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  7. Research galvanized steel. I don't think there is a single car manufactured today that is not fully utilizing galvanized steel. The rust proofing/painting process is then reinforced through eletroplating the chasis with a rust resistent primer and then paint and clear coat.

    Some aftermarket places rust proof by drilling through the paneling of the car, which completing breaks the factory electroplating process and accelerates rust.

    Keep in mind that auto manufacturers have teams of chemical and materials engineers whose sole purpose is to find ways of reducing/eliminating rust. Think of this when deciding to have the car rust proofed.

    Reply

    • Is that why Mazda 3s rust…due to use of galvanized steel. Our last car was rust free after 16 years when we sold it to a happy new owner. My present car is now in its 13th year and shows no rust. I use Krown T-40 and apply it myself using my compressor…no holes drilled as I take my door trim panels off.

      Reply

  8. Strange, as someone who works at a Canadian Forces facility that tested rust proofing, the recommended product was Krown T-40. I've been using it since 1990 and that was 9 years before those tests came out. I know it works.

    Reply

  9. I have a Saturn and it is mostly made up of plastic and still it rusts as well as Honda, Mazda etc. All cars do even the most expensive ones, but less of course. We buy what we can afford and do our best to protect our cars, but in Canada roads are best and weather changes, so rust happens!

    Reply

  10. I've heard this same story for 30 years. "Rust? That only happens on the older cars. The newer ones use the new XYZ process and don't have the problem. Why I have a <whatever> with no rust." Baloney! Automakers have used galvanized panels and dipped sub-frames forever. As soon as a metal car gets older, cars in the rust belt turn into rust buckets like all of the rest in rust belt junk yards unless you employ some method to slow it down. Since when is it in the auto makers best interest to make a car you don't need to replace? The unitized construction methods cars have moved to starting in the 60's has exasperated the problem with all of their double metal spot welded areas that trap water and salt. The only reason they have rust warranties is competition, and wait until you try to collect. The only place a metal car doesn't rust is where it has an oil leak, and why the most successful systems to prevent rust today are basically that. The problem is those need to be re-applied every year or two. The heavy coatings used so often in the past seemed to make things worse by trapping water underneath themselves on both flat surfaces and the spot weld seams. The tricis picking the right product because you cannot for instance get something to stick to metal you've been soaking with oil and/or wax in the past.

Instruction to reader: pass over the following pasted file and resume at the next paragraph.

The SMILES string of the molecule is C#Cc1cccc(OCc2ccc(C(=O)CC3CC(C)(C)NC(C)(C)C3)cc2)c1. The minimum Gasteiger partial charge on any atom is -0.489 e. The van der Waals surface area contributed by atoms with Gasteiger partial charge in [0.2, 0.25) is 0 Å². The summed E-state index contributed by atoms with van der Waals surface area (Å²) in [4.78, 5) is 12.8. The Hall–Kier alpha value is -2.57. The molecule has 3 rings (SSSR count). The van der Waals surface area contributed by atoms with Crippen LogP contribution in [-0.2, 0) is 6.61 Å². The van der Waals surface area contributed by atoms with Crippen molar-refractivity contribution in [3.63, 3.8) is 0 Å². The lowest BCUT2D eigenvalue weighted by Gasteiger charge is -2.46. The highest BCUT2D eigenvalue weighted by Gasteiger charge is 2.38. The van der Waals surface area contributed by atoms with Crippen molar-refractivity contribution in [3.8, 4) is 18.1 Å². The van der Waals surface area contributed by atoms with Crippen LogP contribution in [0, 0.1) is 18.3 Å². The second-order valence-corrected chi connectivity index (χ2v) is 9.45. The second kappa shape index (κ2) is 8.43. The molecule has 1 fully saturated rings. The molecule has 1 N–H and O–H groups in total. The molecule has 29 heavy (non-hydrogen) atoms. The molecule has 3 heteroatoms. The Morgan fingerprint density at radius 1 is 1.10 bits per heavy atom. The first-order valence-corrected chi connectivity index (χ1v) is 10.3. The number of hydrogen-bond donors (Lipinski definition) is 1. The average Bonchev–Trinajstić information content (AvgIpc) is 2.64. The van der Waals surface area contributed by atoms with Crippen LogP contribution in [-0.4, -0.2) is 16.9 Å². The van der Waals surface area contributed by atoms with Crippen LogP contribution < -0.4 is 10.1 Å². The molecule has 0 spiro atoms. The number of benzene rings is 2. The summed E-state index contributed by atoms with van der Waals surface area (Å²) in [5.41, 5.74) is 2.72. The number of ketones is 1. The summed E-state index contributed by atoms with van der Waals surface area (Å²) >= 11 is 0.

Reply

  11. Isn’t this the absolute worst type of journalism; a product endorsement disguised as an informative article?
    Obviously Romana King is a big fan of the “Corrosionfree Brand” rust proofing. King’s comment “Formula 3000, with an 83% success rate. Other brands rated as low as 28%” is not very informative, and somewhat deceptive by omission.
    Why not inform your readers of all the ratings, for all the companies involved in the study? So they, your readers, can compare for themselves, and make an informed decision?
    Especially when you consider the cost can range from $150.00 for F-3000 to $95.00 for other well established brands.

    How well or poorly did each of the other companies do? Is F-3000 really worth the extra $55.00

    Did second place score 82.99%? We don’t know, your article left us with more questions than before we read it.

    Onmitch

    Reply